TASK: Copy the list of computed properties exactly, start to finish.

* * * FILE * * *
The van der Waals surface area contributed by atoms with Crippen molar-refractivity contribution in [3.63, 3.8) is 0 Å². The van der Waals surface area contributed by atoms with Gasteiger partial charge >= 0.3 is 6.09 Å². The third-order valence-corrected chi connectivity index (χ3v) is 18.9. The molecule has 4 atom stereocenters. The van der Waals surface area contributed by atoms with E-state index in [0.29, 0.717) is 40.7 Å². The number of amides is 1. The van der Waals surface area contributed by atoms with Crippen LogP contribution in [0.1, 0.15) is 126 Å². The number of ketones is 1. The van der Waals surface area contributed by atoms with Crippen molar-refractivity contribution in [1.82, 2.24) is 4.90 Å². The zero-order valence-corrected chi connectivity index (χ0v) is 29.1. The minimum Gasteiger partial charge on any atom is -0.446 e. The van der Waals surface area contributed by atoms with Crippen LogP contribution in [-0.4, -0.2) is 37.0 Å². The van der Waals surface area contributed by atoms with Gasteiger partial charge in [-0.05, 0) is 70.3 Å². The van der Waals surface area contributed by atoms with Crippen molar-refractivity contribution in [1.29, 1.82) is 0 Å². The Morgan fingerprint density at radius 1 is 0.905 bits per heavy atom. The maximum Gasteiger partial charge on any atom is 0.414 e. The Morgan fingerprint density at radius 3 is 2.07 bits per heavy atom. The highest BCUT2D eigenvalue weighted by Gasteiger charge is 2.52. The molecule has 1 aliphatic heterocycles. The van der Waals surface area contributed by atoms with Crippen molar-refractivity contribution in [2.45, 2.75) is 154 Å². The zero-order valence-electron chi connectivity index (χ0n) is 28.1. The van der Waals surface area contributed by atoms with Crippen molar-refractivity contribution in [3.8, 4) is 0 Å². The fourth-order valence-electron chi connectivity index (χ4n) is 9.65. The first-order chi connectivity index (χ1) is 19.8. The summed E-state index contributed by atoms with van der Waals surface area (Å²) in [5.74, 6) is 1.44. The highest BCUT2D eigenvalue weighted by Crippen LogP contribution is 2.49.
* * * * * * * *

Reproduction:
The van der Waals surface area contributed by atoms with Crippen molar-refractivity contribution in [3.63, 3.8) is 0 Å². The van der Waals surface area contributed by atoms with Gasteiger partial charge >= 0.3 is 6.09 Å². The third-order valence-corrected chi connectivity index (χ3v) is 18.9. The molecule has 4 atom stereocenters. The van der Waals surface area contributed by atoms with E-state index in [0.29, 0.717) is 40.7 Å². The number of amides is 1. The van der Waals surface area contributed by atoms with Crippen LogP contribution in [0.1, 0.15) is 126 Å². The number of ketones is 1. The van der Waals surface area contributed by atoms with Crippen molar-refractivity contribution in [1.82, 2.24) is 4.90 Å². The zero-order valence-corrected chi connectivity index (χ0v) is 29.1. The minimum Gasteiger partial charge on any atom is -0.446 e. The van der Waals surface area contributed by atoms with Crippen LogP contribution in [-0.4, -0.2) is 37.0 Å². The van der Waals surface area contributed by atoms with Gasteiger partial charge in [-0.05, 0) is 70.3 Å². The van der Waals surface area contributed by atoms with Crippen molar-refractivity contribution in [1.29, 1.82) is 0 Å². The Morgan fingerprint density at radius 1 is 0.905 bits per heavy atom. The maximum Gasteiger partial charge on any atom is 0.414 e. The Morgan fingerprint density at radius 3 is 2.07 bits per heavy atom. The highest BCUT2D eigenvalue weighted by Gasteiger charge is 2.52. The molecule has 1 aliphatic heterocycles. The van der Waals surface area contributed by atoms with Crippen molar-refractivity contribution in [2.45, 2.75) is 154 Å². The zero-order valence-electron chi connectivity index (χ0n) is 28.1. The van der Waals surface area contributed by atoms with Crippen molar-refractivity contribution in [3.8, 4) is 0 Å². The fourth-order valence-electron chi connectivity index (χ4n) is 9.65. The first-order chi connectivity index (χ1) is 19.8. The summed E-state index contributed by atoms with van der Waals surface area (Å²) in [5.74, 6) is 1.44. The highest BCUT2D eigenvalue weighted by Crippen LogP contribution is 2.49.